2015 Outlook: Scherzer followed his 2013 Cy Young year with another solid campaign in 2014, falling just short of some of his peers in the elite tier of starters. He did this despite seeing contract negotiations with the Tigers break down in a very public manner at the start of the season, with the Tigers disclosing the offer that his camp turned down. Much of Scherzer's improvement the past two seasons can be owed to keeping the ball in the park better despite not being a significant ground ball pitcher. Now that he has signed a big contract with the Nationals, he could realistically rack up 275 strikeouts thanks to all the times he will face the light-hitting NL East.
2015 Outlook: In 2014, the gloves finally truly came off for Strasburg, as he topped 200 innings for the first time. In a way, he's a victim of his own hype, as a 3.14 ERA and 1.12 WHIP to go along with 242 strikeouts are elite numbers. But given the way he came up and then made his major league debut, we tend to expect video-game numbers. Those still might come, by the way; he turns 27 this season and still has a mid-90s fastball and snappy curve. One of these years, everything is going to come together for a monster season, and you'll want to be there when it happens.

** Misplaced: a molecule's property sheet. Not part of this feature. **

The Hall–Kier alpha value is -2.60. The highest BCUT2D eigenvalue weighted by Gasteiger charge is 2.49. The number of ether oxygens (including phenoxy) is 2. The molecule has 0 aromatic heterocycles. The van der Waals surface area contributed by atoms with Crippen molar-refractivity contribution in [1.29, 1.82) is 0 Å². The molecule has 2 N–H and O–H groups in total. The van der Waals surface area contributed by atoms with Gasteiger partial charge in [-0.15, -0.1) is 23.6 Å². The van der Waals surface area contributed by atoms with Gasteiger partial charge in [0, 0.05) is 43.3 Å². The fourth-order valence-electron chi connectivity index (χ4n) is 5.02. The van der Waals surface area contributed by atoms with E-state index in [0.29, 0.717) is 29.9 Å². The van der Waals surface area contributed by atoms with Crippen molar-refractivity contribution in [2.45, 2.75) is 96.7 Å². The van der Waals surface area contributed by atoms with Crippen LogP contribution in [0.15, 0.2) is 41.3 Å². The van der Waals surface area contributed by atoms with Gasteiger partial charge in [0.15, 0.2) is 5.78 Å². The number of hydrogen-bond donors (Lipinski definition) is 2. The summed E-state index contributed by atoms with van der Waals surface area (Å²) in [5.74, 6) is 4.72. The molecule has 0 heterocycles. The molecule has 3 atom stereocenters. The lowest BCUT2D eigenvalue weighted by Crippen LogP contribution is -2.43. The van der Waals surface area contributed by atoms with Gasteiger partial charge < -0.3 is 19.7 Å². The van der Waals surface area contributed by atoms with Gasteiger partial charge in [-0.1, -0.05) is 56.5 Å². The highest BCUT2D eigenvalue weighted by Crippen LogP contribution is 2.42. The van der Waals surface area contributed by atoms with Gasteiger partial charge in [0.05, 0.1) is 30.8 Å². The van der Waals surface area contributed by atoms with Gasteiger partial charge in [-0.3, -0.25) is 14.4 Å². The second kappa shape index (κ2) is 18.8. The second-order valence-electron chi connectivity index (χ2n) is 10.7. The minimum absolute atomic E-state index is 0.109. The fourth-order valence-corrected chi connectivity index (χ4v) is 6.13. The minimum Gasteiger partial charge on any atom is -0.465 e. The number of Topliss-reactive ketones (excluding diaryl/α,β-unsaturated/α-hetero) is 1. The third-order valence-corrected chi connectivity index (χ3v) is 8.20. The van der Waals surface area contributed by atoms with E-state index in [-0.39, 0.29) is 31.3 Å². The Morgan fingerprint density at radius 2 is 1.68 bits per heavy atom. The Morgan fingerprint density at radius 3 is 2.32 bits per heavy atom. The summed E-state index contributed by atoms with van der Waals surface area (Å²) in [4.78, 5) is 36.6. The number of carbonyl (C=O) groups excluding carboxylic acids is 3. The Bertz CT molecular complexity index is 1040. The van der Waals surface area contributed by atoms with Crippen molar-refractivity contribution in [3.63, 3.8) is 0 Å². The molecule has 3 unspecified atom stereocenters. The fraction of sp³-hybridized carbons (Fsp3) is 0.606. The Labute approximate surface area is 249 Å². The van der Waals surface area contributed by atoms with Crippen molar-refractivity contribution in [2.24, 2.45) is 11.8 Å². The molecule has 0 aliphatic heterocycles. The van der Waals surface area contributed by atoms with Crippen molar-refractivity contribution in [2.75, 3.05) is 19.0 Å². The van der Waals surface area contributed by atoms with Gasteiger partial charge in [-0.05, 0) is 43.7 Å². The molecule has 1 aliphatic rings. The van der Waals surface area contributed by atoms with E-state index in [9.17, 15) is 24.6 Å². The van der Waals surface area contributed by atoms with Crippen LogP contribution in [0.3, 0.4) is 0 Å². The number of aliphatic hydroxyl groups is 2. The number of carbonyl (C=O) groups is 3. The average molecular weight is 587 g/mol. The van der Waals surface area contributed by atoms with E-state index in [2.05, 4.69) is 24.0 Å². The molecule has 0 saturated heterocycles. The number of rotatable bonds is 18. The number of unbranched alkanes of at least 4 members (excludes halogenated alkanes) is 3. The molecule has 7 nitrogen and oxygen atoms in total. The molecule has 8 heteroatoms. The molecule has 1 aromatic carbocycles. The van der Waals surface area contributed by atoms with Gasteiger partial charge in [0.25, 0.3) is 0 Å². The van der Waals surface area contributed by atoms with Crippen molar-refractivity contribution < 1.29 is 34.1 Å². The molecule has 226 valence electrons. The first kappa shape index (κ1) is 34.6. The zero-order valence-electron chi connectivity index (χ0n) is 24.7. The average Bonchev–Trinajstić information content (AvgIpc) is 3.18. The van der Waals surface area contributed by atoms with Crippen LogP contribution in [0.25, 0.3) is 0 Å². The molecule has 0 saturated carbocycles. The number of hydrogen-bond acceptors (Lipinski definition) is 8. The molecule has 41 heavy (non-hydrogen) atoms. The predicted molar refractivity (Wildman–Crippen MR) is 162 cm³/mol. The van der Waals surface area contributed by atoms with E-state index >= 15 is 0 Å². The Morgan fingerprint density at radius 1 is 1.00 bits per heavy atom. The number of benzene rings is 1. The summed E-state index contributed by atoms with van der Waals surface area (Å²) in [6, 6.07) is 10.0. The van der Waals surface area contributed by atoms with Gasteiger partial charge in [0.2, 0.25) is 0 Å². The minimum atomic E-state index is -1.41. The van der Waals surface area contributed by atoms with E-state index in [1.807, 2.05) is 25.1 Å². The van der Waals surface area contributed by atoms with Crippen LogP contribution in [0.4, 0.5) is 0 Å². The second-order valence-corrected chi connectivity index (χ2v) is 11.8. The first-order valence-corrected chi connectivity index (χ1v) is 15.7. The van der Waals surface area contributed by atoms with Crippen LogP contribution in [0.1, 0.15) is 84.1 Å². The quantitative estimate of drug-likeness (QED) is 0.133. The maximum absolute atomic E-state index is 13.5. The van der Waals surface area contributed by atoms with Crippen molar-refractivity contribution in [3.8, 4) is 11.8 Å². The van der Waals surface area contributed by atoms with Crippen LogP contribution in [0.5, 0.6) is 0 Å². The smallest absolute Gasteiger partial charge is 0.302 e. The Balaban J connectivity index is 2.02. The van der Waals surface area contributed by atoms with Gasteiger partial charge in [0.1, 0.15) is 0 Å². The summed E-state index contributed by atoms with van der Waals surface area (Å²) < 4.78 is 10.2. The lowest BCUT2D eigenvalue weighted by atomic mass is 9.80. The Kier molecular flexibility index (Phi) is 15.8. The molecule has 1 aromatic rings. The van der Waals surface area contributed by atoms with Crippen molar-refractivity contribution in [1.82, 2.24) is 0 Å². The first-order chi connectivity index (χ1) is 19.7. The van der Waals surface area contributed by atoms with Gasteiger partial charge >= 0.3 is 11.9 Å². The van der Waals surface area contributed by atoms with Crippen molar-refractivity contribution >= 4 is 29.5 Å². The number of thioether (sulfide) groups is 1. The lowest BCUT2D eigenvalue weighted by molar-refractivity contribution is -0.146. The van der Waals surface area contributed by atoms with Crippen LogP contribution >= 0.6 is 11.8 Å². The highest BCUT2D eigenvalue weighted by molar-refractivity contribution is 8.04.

2015 Outlook: Zimmermann emerged as more than just an extreme strike-thrower in 2014, raising his strikeout rate from 18.6 percent to 22.8 percent en route to the finest ratios of his career. While he's throwing a changeup here and there, he mostly relies on pounding opposing hitters with his fastball (93.8 mph on average) and excellent slider. Zimmermann is in the final year of his contract, and the Nats reportedly dabbled in trade talks with the Cubs over the offseason, but nothing materialized. Given that Washington expects to contend in 2015, a midseason trade seems unlikely.